AAG kept its #1 HMBS Issuer title for all of 2015, with newly rebranded Finance of America Reverse in second place, overtaking RMS who slipped to third. Wells Fargo returned to issuance in 2015, marking its first market participation since 2012, and raising the total number of HMBS issuers to an all-time high of 14. AAG issued $1.84 billion of securities for a 19.5% market share, Finance of America issued $1.61 billion for a 17.0% market share, and RMS issued $1.47 billion for a 15.5% market share. RMF and Liberty rounded out the Top-5 issuers with $1.40 billion and $1.02 billion, 14.8% and 10.8%, respectively.
The Top-5 issuers accounted for approximately 78% of all issuance, down from last quarter’s 83%. The drop is due mostly to Wells Fargo’s significant tail issuance in 2015, all of which occurred in just two months, October and November, but accounted for 5.9% of total annual market share.
HMBS Issuers sold a total of $9.5 billion in 2015, 44% more than 2014’s $6.6 billion. The all-time record for annual HMBS issuance is 2010’s $10.7 billion.
HREMIC issuance for all of 2015 was just over $9.5 billion, easily surpassing 2014’s $5 billion of issuance and the previous full year record of $6 billion set in 2012. There were 33 transactions underwritten by four sponsors, Nomura, Bank of America Merrill Lynch, Barclays, and Credit Suisse. Nomura remains the #1 issuer for the year, with $3.4 billion, Bank of America Merrill Lynch was second with $2.9 billion, and Barclays pushed ahead to third with 6 issuances totaling $1.8 billion. Credit Suisse rounded out the group with $1.4 billion issued for a 9% market share. Life-to-date BAML has issued 42% of all HREMICs, Barclays 17%, and Nomura 14%.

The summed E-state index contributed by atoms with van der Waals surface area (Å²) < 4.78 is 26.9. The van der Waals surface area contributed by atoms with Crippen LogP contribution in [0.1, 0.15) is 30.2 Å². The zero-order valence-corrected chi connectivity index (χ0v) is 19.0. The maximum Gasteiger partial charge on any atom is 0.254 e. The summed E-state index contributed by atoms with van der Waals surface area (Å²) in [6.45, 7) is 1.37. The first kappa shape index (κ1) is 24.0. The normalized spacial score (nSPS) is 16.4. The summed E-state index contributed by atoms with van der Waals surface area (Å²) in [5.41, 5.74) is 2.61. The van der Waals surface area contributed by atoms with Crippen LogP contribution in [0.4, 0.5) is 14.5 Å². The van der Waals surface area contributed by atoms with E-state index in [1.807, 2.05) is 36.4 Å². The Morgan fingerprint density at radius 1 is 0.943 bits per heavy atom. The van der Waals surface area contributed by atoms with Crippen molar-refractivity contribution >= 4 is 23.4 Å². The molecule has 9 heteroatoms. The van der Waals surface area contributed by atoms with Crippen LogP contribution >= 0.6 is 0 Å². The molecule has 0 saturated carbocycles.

Approximately 64% of outstanding HMBS securities have been resecuritized into HREMICs, up from 60% at the end of the third quarter. A stronger bid for the Interest-Only HREMIC classes emerged this year. The HREMIC structure, which allows issuers to create bond classes such as these “IO” securities, is increasingly the most profitable option.
HREMIC collateral consists of HMBS, which are Ginnie Mae guaranteed pass-through securities. HMBS are backed by pools of participations of HECMs, which are FHA-insured reverse mortgages. This double layer of government guarantee, combined with the relatively high coupon and favorable prepayment patterns of the underlying loans, results in very favorable execution, even when compared to other Ginnie Mae “forward mortgage” securities.
(Note: The following was published by New View Advisors, which compiled these rankings from publicly available Ginnie Mae data.)